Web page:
What's happened so far?

In 2012, Mr Assange took refuge in London's Ecuadorean embassy to avoid extradition to Sweden over a sexual assault claim, which he denies. He claimed asylum there after the UK Supreme Court ruled the extradition against him could go ahead - and has been there ever since.

Why is he in the embassy?

If he steps out of the embassy, he will likely be arrested. A warrant for his arrest is still in place in the UK. The 44-year-old fears that if he goes to Sweden, he will be sent to the US to answer charges of espionage relating to WikiLeaks' publication of secret US documents.

Why did the UN panel get involved?

In 2014, Mr Assange complained to the panel, saying he was being "arbitrarily detained" as he could not leave without being arrested. He argued that living in 30 square metres of the embassy with no sunlight or fresh air had taken a "significant toll" on his mental health.

Who is on it?

The UN's Working Group on Arbitrary Detention - to give it its full title - is made up of legal experts from around the world. Established in 1991, it has made hundreds of rulings on whether imprisonment or detention is lawful, which have helped to influence governments to release people. High profile complainants have included Washington Post journalist Jason Rezaian who was released in Iran last month; former pro-democracy President Mohamed Nasheed, released in the Maldives last year, and Myanmar stateswoman Aung San Suu Kyi. Previous rulings by the panel have gone against countries with some of the world's worst human rights records, including Saudi Arabia, Myanmar and Egypt. A decision against Sweden and Britain in favour of Mr Assange is likely to be controversial.

What is it ruling on?

It investigates whether states are in compliance with human rights obligations. In this case, it would have received submissions from Mr Assange and the UK and Swedish governments, before deciding whether the case amounted to arbitrary detention. The panel made its decision in December and has informed the British and Swedish government. It will formally announce its findings on Friday, but the BBC understands it will find Mr Assange has been "arbitrarily" detained.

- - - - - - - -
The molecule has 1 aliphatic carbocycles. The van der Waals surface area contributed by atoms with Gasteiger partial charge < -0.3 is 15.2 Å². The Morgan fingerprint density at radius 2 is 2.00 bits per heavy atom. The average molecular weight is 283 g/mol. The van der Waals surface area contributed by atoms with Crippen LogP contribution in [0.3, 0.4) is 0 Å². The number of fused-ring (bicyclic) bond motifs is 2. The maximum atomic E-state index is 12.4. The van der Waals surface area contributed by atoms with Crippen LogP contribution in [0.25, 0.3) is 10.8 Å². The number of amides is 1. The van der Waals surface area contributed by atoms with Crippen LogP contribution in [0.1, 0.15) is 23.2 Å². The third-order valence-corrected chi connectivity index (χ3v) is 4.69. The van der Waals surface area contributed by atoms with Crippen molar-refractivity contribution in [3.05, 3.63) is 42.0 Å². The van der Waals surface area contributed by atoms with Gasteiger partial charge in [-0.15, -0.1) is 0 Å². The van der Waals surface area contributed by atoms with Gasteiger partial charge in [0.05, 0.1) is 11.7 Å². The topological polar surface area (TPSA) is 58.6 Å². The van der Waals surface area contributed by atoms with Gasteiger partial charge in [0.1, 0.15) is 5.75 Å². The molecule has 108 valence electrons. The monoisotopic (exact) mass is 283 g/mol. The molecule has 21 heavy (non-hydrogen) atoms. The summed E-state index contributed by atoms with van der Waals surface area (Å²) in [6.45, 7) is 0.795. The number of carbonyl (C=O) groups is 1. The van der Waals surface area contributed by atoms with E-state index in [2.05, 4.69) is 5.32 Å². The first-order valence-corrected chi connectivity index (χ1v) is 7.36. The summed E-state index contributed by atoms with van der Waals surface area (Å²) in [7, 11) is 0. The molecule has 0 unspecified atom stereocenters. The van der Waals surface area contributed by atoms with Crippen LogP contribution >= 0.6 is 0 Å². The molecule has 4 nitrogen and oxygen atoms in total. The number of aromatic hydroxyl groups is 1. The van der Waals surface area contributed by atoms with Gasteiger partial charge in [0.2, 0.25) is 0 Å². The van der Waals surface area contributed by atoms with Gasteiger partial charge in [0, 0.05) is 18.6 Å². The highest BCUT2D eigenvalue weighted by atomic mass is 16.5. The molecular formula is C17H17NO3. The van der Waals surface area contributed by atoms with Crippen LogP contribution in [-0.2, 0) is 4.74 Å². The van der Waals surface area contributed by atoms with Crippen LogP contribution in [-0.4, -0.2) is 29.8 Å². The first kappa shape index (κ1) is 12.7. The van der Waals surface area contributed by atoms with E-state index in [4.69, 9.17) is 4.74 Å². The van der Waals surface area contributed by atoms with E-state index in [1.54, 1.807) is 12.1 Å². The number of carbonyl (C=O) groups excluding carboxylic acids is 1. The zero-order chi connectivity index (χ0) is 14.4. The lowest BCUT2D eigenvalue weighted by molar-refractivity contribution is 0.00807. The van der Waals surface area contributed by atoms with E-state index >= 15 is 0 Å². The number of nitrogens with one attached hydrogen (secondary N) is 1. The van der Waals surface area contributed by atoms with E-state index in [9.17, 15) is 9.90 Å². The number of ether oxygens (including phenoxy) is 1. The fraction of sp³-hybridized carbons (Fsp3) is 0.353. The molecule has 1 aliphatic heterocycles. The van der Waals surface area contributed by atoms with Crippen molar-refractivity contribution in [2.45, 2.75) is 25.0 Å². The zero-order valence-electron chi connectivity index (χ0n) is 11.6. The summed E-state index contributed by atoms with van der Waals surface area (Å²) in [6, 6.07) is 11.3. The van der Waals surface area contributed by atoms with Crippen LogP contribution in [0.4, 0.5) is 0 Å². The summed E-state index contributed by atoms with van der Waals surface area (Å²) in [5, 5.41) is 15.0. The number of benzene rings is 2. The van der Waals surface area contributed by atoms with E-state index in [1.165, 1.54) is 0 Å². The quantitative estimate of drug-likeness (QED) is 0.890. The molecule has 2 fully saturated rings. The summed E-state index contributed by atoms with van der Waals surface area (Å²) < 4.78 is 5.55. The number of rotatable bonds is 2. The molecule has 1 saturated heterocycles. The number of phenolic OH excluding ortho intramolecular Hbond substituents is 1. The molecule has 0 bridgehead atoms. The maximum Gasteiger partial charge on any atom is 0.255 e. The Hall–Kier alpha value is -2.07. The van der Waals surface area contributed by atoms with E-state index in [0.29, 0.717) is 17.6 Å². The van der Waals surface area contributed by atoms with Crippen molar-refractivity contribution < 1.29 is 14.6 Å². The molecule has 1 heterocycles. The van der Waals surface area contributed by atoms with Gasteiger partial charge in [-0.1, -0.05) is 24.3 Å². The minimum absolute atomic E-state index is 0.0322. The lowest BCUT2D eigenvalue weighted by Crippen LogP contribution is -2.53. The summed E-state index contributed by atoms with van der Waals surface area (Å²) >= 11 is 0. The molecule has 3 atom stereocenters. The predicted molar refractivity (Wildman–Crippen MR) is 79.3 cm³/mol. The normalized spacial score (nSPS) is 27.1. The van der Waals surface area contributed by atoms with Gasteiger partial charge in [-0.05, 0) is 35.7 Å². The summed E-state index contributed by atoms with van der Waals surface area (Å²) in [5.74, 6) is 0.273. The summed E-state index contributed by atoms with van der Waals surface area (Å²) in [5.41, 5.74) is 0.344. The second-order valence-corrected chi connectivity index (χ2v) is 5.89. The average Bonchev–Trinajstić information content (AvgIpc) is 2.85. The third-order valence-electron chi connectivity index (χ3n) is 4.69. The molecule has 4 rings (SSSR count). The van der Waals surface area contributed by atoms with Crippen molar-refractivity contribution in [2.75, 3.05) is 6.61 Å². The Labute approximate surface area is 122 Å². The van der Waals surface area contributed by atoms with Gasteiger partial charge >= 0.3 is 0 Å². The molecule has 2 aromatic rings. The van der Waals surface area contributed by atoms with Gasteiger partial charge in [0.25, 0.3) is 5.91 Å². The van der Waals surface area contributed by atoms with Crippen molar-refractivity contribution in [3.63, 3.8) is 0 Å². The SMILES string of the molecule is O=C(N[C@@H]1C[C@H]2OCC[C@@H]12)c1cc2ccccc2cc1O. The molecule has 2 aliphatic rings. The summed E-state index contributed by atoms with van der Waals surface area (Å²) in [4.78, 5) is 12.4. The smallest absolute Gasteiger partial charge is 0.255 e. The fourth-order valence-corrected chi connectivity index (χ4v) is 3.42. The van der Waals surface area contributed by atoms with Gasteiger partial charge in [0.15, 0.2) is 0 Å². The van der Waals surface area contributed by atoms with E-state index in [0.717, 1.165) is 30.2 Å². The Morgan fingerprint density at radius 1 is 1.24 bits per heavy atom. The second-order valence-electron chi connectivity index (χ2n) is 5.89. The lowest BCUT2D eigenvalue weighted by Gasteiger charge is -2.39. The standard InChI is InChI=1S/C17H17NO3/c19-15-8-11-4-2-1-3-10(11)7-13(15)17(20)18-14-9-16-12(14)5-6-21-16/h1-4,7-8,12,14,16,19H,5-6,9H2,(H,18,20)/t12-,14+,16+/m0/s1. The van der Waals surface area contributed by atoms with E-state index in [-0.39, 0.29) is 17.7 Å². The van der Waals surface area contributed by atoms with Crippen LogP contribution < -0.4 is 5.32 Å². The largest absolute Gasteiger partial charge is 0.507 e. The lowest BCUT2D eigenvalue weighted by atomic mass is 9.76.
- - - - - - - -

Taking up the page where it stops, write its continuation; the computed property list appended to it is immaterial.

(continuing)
What are its powers?

It does not have any formal influence over the British or Swedish authorities. The UK Foreign Office said Mr Assange had voluntarily avoided lawful detention and it still has an obligation to extradite him.

Mr Assange is likely to argue that the panel's decision is significant and adds considerable legal and moral force to the argument that he has been arbitrarily detained.

Is the UK government likely to budge?

No. A government spokesman said it had been "consistently clear" that Mr Assange has never been arbitrarily detained by the UK. He was, in fact, voluntarily avoiding lawful arrest by choosing to remain in the Ecuadorean embassy, he added. "An allegation of rape is still outstanding and a European arrest warrant in place, so the UK continues to have a legal obligation to extradite Mr Assange to Sweden," he said.

What's going to happen next?

Mr Assange earlier tweeted that he would hand himself over to the police at noon on Friday if the panel ruled against him, but if the decision went his way, he wanted his passport back and an end to efforts to arrest him.

Saturday, 26 December 2015

Social Media 'home for all'

For individuals, social networking means sharing small moments and major events in life. For businesses, social media marketing can help build brands. For terrorist groups such as ISIS, the Islamic State of Iraq and Syria, social networks increasingly are the tool of choice for delivering messages of hate and recruiting new members to their cause.